... Current black-tailed deer research in ongoing in a number of wildlife management units in the southwest area. Preliminary results show the local deer population is stable or slightly higher than previous projected.

... Spring surveys indicate good over-winter survival for deer and elk in the Douglas portion of the Umpqua District. The fawns per adult deer ratios in the Dixon, Indigo and Melrose have been stable to increasing over the last few years. Elk numbers in the Tioga Unit are close to population management objective and doing well ...  the strongest deer and elk populations occur on private lands where expansive timber harvest results in improved forage...

... Big game hunting statistics indicate that all units within Jackson, Josephine, and Curry counties had a decrease in black-tailed deer hunter success last year...

...  The West Biggs and Maupin units both have buck ratios above management objective. Surveys indicate a buck ratio of 23 bucks per 100 does in the Maupin unit and 28 bucks per 100 does in the West Biggs unit. In the West Biggs unit, buck ratios are highest in the John Day River canyon at 29 per 100, mostly due to inaccessibility of vast areas within the canyon...

... The deer population in the White River unit continues to decline, mostly due to poor fawn recruitment. This year, overwinter fawn survival was slightly lower than last year but higher than the harsh winter of 2016/ 2017. As in 2018, surveys indicated a buck ratio of 18, which is under management objective for the unit...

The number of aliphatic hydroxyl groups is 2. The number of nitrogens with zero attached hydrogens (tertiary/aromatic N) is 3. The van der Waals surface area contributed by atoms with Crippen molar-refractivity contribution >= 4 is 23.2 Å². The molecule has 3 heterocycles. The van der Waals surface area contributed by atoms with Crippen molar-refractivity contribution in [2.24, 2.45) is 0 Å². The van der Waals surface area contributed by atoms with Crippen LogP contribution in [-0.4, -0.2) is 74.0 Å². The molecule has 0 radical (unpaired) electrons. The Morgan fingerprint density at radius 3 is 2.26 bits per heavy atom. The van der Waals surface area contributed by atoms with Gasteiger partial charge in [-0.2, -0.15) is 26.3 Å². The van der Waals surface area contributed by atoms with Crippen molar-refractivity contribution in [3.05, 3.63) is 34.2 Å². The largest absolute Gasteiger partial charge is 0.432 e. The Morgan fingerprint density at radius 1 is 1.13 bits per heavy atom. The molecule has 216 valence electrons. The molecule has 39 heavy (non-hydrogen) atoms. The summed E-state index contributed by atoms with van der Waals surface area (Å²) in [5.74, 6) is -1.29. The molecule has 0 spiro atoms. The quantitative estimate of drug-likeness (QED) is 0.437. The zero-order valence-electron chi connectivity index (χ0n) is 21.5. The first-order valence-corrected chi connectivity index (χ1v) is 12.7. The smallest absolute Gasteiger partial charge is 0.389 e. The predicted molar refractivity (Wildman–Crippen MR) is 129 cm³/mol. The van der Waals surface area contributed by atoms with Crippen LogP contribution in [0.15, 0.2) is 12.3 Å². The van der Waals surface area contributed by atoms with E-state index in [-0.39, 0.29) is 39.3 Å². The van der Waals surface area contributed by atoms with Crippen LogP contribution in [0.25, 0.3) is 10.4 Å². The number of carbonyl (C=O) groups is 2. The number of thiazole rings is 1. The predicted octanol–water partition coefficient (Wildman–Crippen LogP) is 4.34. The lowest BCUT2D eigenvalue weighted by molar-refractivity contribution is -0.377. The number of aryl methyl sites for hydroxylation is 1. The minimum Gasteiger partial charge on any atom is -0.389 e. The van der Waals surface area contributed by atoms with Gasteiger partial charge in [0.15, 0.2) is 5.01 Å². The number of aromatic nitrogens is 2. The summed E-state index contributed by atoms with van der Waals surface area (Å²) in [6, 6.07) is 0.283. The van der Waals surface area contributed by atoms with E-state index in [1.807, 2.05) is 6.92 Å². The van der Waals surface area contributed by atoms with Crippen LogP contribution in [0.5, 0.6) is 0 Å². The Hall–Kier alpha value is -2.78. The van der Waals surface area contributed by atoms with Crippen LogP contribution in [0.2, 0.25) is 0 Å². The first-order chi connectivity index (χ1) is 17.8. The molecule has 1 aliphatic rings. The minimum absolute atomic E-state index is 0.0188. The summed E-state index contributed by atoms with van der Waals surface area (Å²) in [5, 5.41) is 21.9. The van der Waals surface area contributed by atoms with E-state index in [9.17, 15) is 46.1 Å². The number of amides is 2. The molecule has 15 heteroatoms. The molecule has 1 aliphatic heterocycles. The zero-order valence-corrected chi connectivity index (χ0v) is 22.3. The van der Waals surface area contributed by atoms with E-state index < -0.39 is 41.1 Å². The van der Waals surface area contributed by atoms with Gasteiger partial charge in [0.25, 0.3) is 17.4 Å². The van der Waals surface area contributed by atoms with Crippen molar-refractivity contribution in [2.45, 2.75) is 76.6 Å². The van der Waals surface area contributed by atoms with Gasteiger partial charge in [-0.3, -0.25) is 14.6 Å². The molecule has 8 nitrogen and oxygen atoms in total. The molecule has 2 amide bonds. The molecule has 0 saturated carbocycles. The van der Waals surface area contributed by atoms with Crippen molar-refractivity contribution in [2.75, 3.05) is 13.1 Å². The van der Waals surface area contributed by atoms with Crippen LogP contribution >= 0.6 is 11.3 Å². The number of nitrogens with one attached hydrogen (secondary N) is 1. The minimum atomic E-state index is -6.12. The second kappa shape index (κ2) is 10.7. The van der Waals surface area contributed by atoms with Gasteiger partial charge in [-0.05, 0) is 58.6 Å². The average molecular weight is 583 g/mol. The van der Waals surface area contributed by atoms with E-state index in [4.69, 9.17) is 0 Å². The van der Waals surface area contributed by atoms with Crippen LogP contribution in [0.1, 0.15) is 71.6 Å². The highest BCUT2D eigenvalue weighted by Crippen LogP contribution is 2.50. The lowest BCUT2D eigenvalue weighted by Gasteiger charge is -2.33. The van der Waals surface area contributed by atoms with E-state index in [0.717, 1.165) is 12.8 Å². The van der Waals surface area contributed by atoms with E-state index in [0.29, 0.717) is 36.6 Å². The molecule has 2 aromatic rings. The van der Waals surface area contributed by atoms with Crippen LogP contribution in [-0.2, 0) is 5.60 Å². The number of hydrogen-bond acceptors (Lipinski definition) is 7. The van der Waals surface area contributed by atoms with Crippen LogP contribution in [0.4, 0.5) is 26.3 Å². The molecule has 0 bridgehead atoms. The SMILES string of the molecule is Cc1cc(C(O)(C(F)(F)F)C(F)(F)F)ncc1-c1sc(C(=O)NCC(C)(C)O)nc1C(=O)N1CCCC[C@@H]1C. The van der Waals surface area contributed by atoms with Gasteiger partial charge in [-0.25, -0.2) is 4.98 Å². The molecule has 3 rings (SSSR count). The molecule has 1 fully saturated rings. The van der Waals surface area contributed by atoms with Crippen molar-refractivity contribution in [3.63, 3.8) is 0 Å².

...The deer population in the White River unit continues to decline, mostly due to poor fawn recruitment. This year, overwinter fawn survival was slightly lower than last year but higher than the harsh winter of 2016/ 2017. As in 2018, surveys indicated a buck ratio of 18, which is under management objective for the unit...

...The deer population in the White River unit continues to decline, mostly due to poor fawn recruitment. This year, overwinter fawn survival was slightly lower than last year but higher than the harsh winter of 2016/ 2017. As in 2018, surveys indicated a buck ratio of 18, which is under management objective for the unit...

... Deer populations in Lake County continue to be below management objectives ... 

...  All Harney units are currently below population management objective (MO) for deer although the district is seeing an increasing trend in most units over the past 7-8 years...

... Owyhee Unit, the northern portion of the unit will take some time to recover from the severe winter of 2016-17...

... Northeast:  Over-winter survival was fair in all units with average fawn ratios of 29 per 100 adults counted in the spring. Heavy snow in late winter hurt fawn survival...The Beulah unit, is still recovering from the winter of 2016-17 with a fawn ratio of 24/100 adults. The buck ration is 14/100 does, which is just below the buck management objective of 15/100 does...

... Buck ratios were below management objective in the Northside and Desolation units but above in Murderers Creek and Heppner units. Spring fawn ratios were a little lower than desired, which is likely due to last year’s dry summer...

... Elk and deer numbers are stable throughout the Union County. Elk came through the winter well and calf survival is up ...

... Mule deer survival rates were good considering the harsh winter we experienced here in Umatilla County. However, mule deer numbers are below management objectives in all units...  Whitetail deer continue to expand in numbers and range across the district...